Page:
In a few key areas ? electricity, the judicial system and overall security ? the Iraq that America handed back to its residents Monday is worse off than before the war began last year, according to calculations in a new General Accounting Office report released yesterday.
The 105-page report by Congress' investigative arm offers a bleak assessment of Iraq after 14 months of U.S. military occupation. Among its findings:
? In 13 of Iraq's 18 provinces, electricity was available fewer hours per day on average last month than before the war. Nearly 20 million of Iraq's 26 million people live in those provinces.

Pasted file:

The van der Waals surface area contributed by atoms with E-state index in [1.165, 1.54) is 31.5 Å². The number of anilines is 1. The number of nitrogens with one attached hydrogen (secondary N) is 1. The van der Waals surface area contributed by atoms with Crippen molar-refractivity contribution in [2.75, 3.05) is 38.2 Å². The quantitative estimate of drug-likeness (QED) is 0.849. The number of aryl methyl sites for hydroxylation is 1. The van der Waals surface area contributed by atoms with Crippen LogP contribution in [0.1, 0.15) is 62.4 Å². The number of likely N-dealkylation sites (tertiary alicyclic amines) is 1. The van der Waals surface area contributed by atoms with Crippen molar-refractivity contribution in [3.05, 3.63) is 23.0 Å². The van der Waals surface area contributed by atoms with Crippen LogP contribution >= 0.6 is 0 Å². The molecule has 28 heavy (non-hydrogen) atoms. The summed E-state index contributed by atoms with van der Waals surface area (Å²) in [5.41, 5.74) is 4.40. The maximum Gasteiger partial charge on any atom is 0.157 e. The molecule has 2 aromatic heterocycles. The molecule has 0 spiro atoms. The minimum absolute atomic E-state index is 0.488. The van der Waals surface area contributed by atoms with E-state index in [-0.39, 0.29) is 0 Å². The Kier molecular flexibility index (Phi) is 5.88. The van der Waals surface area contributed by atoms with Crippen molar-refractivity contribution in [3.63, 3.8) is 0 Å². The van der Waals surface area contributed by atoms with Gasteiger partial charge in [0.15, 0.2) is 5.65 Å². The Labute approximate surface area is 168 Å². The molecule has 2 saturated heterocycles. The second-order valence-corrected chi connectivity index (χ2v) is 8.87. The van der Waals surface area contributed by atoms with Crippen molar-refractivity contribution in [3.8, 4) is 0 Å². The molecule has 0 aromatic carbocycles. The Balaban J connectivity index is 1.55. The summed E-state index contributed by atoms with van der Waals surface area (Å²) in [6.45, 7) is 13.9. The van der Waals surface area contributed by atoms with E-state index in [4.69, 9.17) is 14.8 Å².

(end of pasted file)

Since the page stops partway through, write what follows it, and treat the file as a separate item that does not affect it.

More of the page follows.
? Only $13.7 billion of the $58 billion pledged and allocated worldwide to rebuild Iraq has been spent, with $10 billion more about to be spent. The biggest chunk of that money has been used to run Iraq's ministry operations.
? The country's court system is more clogged than before the war, and judges are frequent targets of assassination attempts.
? The new Iraqi civil-defense, police and overall security units are suffering from mass desertions, are poorly trained and ill-equipped.
? The number of what the now-disbanded Coalition Provisional Authority (CPA) called significant insurgent attacks skyrocketed from 411 in February to 1,169 in May.